Home & Garden

UnCommonwealth: Loudon Avenue turret house gets new owners — and an ancient art style

Seggebruch's attic holds more of the supplies and workspaces she uses to create her artwork.
Seggebruch's attic holds more of the supplies and workspaces she uses to create her artwork. Herald-Leader

The part of the 135-year-old house that drew in Patricia Baldwin Seggebruch was the third floor.

Not that it was anything exquisitely maintained: The room was big and airy, up in the trees, with brick walls, exposed roof beams and cabinets that had been installed by some ambitious previous owner. Though in rough shape, it gave a working artist lots of quiet and privacy to create. And on one end, a hobbit-size door opened into a tiny turret room where you could really get away from it all — just you and the birds.

"There's just a different feel to it," Seggebruch said of the space, which is reached by a set of steep narrow stairs.

Seggebruch is an artist specializing in encaustic work, in which heat is used to melt a beeswax and dammar resin mixture and later, via butane torch, to fuse together the layers of the artwork. In her teaching studio on the house's first floor she keeps some works in progress and materials for students.

Encaustic painting, also known as "hot wax painting," uses heat in two forms — heating the pigments and wax, for which a pancake griddle is sometimes used, and, after the medium is applied to a surface, a hand torch is used to set and fuse the resulting artwork. Additional layers can be added, and original layers altered, until the artist is happy with the result.

Seggebruch's work has taken her all over the world, and most recently to an extended stay in Australia. She and her husband, John Govaert, came to the Bluegrass to follow his dream of working with horses.

Initially, they were looking for farmland: "We thought we'd get a farm, get a horse. It didn't work that way."

Instead, they wound up in a huge stone house with extensive black metalwork outdoors that looks as if a fully fortified castle landed on the periphery of Lexington's booming NoLi neighborhood. Govaert found the house on Trulia, a residential real estate website.

The previous owners had installed new HVAC and plumbing, and updated the electrical systems. The kitchen has been renovated; the second floor is fully finished and its three bedrooms used for Airbnb rentals.

The house looks like a patchwork of features that are either beautiful or simply waiting to be beautiful again: the art glass on the first floor stair railing, the stained glass windows, the swaths of aged plaster and flooring on the first and third floors awaiting repair.

Meanwhile, Seggebruch is bringing an emphasis on encaustic art to Lexington.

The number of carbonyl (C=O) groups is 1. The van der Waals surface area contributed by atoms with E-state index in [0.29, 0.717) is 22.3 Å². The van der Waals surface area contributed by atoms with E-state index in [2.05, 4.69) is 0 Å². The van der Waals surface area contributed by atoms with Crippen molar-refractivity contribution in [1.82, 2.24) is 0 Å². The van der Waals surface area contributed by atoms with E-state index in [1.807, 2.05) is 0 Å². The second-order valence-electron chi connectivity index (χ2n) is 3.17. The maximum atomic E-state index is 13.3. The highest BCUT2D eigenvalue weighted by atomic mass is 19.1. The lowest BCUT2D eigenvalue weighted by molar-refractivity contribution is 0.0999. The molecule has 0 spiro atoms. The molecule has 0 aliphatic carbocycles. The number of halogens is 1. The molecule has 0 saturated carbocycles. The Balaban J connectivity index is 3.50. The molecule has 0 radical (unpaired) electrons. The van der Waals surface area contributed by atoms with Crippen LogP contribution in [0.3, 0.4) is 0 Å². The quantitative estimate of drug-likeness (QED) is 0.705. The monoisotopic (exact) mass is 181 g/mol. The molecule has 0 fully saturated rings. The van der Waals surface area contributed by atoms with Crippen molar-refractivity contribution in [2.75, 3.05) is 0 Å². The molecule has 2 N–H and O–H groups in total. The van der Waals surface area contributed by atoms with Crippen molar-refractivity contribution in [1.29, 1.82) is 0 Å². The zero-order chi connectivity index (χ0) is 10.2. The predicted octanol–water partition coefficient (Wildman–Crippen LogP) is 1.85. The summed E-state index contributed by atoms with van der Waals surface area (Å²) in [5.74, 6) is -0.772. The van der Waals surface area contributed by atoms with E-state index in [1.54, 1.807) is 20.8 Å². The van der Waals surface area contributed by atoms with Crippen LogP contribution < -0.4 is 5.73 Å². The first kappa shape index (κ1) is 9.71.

She has written four books on the subject: Encaustic Revelation, Encaustic Painting Techniques, Encaustic Mixed Media and Encaustic Workshop.

Her website, Pbsartist.com, calls the house her "Encausticastle."

Encaustic art, used by the ancient Greeks to decorate warships and by the Egyptians for burial portraits, has seen a more recent revival. The encaustic technique can be used in a number of genres, from realistic to abstract.

Seggebruch works in the abstract, and you'll see a lot of circles in her work. She feels that the symbolism of the circle is grounding and soothing.

On the second floor, she points to a series of four small framed encaustic works she created.

"Encaustic works with everything," she said, such as gold leaf and gold mica powders. One of the items has a texturing effect accomplished by using lace as a screen while adding other layers, then removing it later.

"Encaustic can be reductive as well as additive," she said.

Seggebruch got her start as an artist by painting walls and floor cloths. Then she discovered the uses of wax as a source of texture and has specialized in encaustic art for more than a decade.

She is planning work for a show with longtime Lexington artist Blake Eames in early 2016. Eames is known for color saturation; Seggebruch is planning a light-colored palette for her parts of the exhibit, to be called Crosstown Colors.

"Airbnb has been a perfect mesh" with her artwork," Seggebruch said.

Guests can come in conjunction with encaustic instruction or — as they are this week — for a Lexington event such as the Breeders' Cup.

There's also family: The two have five grown children between them: Seggebruch four sons, Govaert a daughter.

Although encaustic was not well known in Lexington when she arrived, "I've had a great reception from our community here."

"The beautiful thing about encaustic is that it cools right away," she said, thereby fusing bonds between layers. "The possibilities are endless."